Beloved, on this evening and the four following Fridays we chant the most sublime and sweet service to our Lady, the Theotokos and Ever-Virgin Mary. So moving and compunctionate is this service that many faithful read this regularly, especially in times of sorrow or need.

Presented here is more information about this lovely service and its significance in our worship life.



The Akathist Hymn is a profound, devotional poem or chant, which sings the praises of the Holy Mother of God (Theotokos). It is chanted in all Orthodox Churches throughout the world during the five Fridays in the Great Lent, and constitutes a very concrete spiritual preparation for the Holy Week and Easter Services. In Greek, each ode contains couplets beginning with Chaire, meaning Rejoice. It is for this reason that the Akathist is also called the Chairestismi in Greek, or Salutations – for it was the Archangel Gabriel that greeted our Lady with the news that she had been chosen to be the Mother of God her Saviour.

Devotional Hymns to the Theotokos are as ancient as the first Christian Church. The Byzantine Empire from its very inception at Constantinople during the fourth century, closely allied itself to the Theotokos and always sought Her protection or intercessions. This is very evident from the Prayer Services to the Theotokos between the fifth and eighth centuries, and the reference to Constantinople as the ‘Queen City’

The Akathist Hymn, which in its present form was added to by many Ecclesiastical Hymnographers, existed for most part even before it was formally accepted by the Church in 626 AD. The Kontakion “To thee the Champion Leader… “was added then, and came to be recognized as the Akathist Hymn, because of the following described miracle attributed to the intercession of the Theotokos.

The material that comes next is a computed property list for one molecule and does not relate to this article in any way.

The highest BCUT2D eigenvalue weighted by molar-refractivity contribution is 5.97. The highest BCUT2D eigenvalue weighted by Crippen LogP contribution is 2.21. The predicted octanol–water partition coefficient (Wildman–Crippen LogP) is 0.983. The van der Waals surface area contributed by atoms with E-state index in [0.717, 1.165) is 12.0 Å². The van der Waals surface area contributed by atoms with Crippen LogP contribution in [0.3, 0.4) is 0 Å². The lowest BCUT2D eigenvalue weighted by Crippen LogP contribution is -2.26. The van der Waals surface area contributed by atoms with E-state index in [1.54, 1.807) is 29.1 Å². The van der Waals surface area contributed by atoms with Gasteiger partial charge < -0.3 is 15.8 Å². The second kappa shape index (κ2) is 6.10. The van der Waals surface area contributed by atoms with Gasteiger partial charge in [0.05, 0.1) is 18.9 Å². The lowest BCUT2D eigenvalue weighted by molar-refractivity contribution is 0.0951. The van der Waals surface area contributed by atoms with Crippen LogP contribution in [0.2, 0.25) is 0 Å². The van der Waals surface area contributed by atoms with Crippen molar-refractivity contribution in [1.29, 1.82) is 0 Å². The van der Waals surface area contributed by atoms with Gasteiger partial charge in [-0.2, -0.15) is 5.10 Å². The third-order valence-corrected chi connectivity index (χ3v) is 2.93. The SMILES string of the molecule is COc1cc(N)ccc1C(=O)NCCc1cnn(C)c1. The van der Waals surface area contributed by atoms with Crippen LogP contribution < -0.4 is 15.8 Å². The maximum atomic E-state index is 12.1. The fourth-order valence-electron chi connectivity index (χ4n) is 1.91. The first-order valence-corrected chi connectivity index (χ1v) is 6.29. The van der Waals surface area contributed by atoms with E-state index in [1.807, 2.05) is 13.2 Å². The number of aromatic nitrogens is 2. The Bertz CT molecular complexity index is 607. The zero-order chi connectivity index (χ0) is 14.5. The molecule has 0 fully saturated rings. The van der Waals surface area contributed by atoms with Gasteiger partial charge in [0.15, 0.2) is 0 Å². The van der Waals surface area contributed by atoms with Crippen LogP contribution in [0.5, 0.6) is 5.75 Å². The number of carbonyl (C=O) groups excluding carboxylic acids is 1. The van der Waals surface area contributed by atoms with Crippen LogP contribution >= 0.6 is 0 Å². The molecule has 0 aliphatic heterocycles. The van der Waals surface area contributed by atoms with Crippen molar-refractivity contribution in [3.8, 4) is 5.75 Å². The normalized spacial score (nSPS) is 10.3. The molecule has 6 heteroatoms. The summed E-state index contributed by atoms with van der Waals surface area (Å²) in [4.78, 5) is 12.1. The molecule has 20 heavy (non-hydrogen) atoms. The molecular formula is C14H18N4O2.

While the Emperor of Byzantium Heracleios was on an expedition to fight the aggression of the Persians on their own grounds, there appeared outside the walls of Constantinople barbaric hordes, mostly Avars. The siege lasted a few months, and it was apparent that the outnumbered troops of the Queen City were reaching desperation. However as history records, the faith of the people worked the impossible. The Venerable Patriarch Sergius with the Clergy and the Official of Byzantium Vonos, endlessly marched along the great walls of Constantinople with an Icon of the Theotokos in hand, and bolstered the faith of the defenders of freedom. The miracle came soon after. Unexpectedly, as the chronicler narrates, a great storm with huge tidal waves destroyed most of the fleet of the enemy, and full retreat ensued.

The faithful of Constantinople spontaneously filled the Church of the Theotokos at Vlachernae on the Golden Horn, and with the Patriarch Sergius officiating, they prayed all night singing praises to the Theotokos without sitting. Hence the title of the Hymn “Akathistos”, in Greek meaning ‘not seated’.

The Akathist Hymn is a very important and indeed an integral part of our religious and ecclesiastical life. Spiritually speaking, when we are present during the first Friday Service, we firmly realize that we commence to ascend the spiritual steps of the lengthy Lenten period, to finally reach the peak with our Lord’s Glorious Resurrection. The service is also quite didactic, mentioning many important events in the life of the Theotokos and presenting the unfolding of God’s plan of salvation for mankind.